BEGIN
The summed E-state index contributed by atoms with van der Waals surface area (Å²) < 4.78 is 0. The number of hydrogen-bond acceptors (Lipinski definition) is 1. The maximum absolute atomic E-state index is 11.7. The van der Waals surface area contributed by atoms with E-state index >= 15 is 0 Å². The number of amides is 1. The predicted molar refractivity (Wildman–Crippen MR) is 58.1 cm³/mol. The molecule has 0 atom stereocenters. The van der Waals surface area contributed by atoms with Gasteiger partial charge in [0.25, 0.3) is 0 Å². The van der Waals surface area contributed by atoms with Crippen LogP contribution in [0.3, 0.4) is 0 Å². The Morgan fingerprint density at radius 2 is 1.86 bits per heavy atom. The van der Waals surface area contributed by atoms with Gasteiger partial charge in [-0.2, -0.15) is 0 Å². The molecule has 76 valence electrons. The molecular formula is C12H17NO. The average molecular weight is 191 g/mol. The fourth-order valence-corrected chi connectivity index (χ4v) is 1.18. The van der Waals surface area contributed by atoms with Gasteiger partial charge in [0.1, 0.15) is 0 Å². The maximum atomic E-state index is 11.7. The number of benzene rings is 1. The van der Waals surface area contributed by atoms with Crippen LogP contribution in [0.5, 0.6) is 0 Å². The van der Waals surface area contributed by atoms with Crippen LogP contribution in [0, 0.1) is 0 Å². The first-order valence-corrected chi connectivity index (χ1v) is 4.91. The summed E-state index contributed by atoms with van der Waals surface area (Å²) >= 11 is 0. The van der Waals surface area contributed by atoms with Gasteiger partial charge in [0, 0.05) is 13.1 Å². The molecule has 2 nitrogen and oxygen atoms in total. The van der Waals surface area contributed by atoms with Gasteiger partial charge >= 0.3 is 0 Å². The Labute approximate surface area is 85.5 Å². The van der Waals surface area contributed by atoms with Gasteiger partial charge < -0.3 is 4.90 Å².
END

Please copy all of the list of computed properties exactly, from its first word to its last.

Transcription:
The summed E-state index contributed by atoms with van der Waals surface area (Å²) < 4.78 is 0. The number of hydrogen-bond acceptors (Lipinski definition) is 1. The maximum absolute atomic E-state index is 11.7. The van der Waals surface area contributed by atoms with E-state index >= 15 is 0 Å². The number of amides is 1. The predicted molar refractivity (Wildman–Crippen MR) is 58.1 cm³/mol. The molecule has 0 atom stereocenters. The van der Waals surface area contributed by atoms with Gasteiger partial charge in [0.25, 0.3) is 0 Å². The van der Waals surface area contributed by atoms with Crippen LogP contribution in [0.3, 0.4) is 0 Å². The Morgan fingerprint density at radius 2 is 1.86 bits per heavy atom. The van der Waals surface area contributed by atoms with Gasteiger partial charge in [-0.2, -0.15) is 0 Å². The molecule has 76 valence electrons. The molecular formula is C12H17NO. The average molecular weight is 191 g/mol. The fourth-order valence-corrected chi connectivity index (χ4v) is 1.18. The van der Waals surface area contributed by atoms with Gasteiger partial charge in [0.1, 0.15) is 0 Å². The maximum atomic E-state index is 11.7. The number of benzene rings is 1. The van der Waals surface area contributed by atoms with Crippen LogP contribution in [0.5, 0.6) is 0 Å². The van der Waals surface area contributed by atoms with Crippen LogP contribution in [0, 0.1) is 0 Å². The first-order valence-corrected chi connectivity index (χ1v) is 4.91. The summed E-state index contributed by atoms with van der Waals surface area (Å²) >= 11 is 0. The van der Waals surface area contributed by atoms with Gasteiger partial charge in [0, 0.05) is 13.1 Å². The molecule has 2 nitrogen and oxygen atoms in total. The van der Waals surface area contributed by atoms with Gasteiger partial charge >= 0.3 is 0 Å². The Labute approximate surface area is 85.5 Å². The van der Waals surface area contributed by atoms with Gasteiger partial charge < -0.3 is 4.90 Å².